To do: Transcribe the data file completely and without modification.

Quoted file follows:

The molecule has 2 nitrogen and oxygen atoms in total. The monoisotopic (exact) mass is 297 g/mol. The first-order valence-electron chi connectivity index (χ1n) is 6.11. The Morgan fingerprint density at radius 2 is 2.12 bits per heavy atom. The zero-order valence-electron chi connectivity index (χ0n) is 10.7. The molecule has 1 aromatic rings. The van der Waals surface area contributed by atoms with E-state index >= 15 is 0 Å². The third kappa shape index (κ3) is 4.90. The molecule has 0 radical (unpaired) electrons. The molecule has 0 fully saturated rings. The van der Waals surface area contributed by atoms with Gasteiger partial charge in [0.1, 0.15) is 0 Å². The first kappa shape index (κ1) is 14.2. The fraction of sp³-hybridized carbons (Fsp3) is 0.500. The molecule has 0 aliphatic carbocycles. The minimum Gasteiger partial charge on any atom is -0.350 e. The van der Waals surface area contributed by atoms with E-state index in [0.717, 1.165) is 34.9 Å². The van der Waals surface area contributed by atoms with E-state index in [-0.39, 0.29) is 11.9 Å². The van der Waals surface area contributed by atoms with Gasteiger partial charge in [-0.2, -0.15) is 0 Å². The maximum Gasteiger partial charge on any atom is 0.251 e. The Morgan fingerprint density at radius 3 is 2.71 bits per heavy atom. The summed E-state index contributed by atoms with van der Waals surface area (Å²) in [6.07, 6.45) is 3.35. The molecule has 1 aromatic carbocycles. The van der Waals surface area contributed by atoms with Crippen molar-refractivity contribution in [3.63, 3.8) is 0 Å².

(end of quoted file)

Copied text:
The molecule has 2 nitrogen and oxygen atoms in total. The monoisotopic (exact) mass is 297 g/mol. The first-order valence-electron chi connectivity index (χ1n) is 6.11. The Morgan fingerprint density at radius 2 is 2.12 bits per heavy atom. The zero-order valence-electron chi connectivity index (χ0n) is 10.7. The molecule has 1 aromatic rings. The van der Waals surface area contributed by atoms with E-state index >= 15 is 0 Å². The third kappa shape index (κ3) is 4.90. The molecule has 0 radical (unpaired) electrons. The molecule has 0 fully saturated rings. The van der Waals surface area contributed by atoms with Gasteiger partial charge in [0.1, 0.15) is 0 Å². The first kappa shape index (κ1) is 14.2. The fraction of sp³-hybridized carbons (Fsp3) is 0.500. The molecule has 0 aliphatic carbocycles. The minimum Gasteiger partial charge on any atom is -0.350 e. The van der Waals surface area contributed by atoms with E-state index in [0.717, 1.165) is 34.9 Å². The van der Waals surface area contributed by atoms with E-state index in [-0.39, 0.29) is 11.9 Å². The van der Waals surface area contributed by atoms with Gasteiger partial charge in [-0.2, -0.15) is 0 Å². The maximum Gasteiger partial charge on any atom is 0.251 e. The Morgan fingerprint density at radius 3 is 2.71 bits per heavy atom. The summed E-state index contributed by atoms with van der Waals surface area (Å²) in [6.07, 6.45) is 3.35. The molecule has 1 aromatic carbocycles. The van der Waals surface area contributed by atoms with Crippen molar-refractivity contribution in [3.63, 3.8) is 0 Å².